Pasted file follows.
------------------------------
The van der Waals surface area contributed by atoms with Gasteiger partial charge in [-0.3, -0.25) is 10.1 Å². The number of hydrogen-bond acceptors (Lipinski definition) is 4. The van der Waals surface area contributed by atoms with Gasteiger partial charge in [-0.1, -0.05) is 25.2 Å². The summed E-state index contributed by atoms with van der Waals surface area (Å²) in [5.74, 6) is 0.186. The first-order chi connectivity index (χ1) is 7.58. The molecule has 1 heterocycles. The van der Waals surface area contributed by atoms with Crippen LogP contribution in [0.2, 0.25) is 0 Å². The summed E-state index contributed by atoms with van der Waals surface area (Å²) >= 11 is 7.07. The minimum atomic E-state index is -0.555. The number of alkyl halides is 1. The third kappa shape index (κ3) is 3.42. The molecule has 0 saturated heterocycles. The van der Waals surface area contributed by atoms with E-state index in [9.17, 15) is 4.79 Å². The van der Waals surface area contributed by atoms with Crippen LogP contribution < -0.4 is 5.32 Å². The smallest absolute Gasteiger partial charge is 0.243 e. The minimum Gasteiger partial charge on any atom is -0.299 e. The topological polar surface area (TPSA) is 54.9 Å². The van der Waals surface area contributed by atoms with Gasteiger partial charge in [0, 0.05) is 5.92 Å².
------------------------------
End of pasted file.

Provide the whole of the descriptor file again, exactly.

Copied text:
The van der Waals surface area contributed by atoms with Gasteiger partial charge in [-0.3, -0.25) is 10.1 Å². The number of hydrogen-bond acceptors (Lipinski definition) is 4. The van der Waals surface area contributed by atoms with Gasteiger partial charge in [-0.1, -0.05) is 25.2 Å². The summed E-state index contributed by atoms with van der Waals surface area (Å²) in [5.74, 6) is 0.186. The first-order chi connectivity index (χ1) is 7.58. The molecule has 1 heterocycles. The van der Waals surface area contributed by atoms with Crippen LogP contribution in [0.2, 0.25) is 0 Å². The summed E-state index contributed by atoms with van der Waals surface area (Å²) >= 11 is 7.07. The minimum atomic E-state index is -0.555. The number of alkyl halides is 1. The third kappa shape index (κ3) is 3.42. The molecule has 0 saturated heterocycles. The van der Waals surface area contributed by atoms with E-state index in [9.17, 15) is 4.79 Å². The van der Waals surface area contributed by atoms with Crippen LogP contribution < -0.4 is 5.32 Å². The smallest absolute Gasteiger partial charge is 0.243 e. The minimum Gasteiger partial charge on any atom is -0.299 e. The topological polar surface area (TPSA) is 54.9 Å². The van der Waals surface area contributed by atoms with Gasteiger partial charge in [0, 0.05) is 5.92 Å².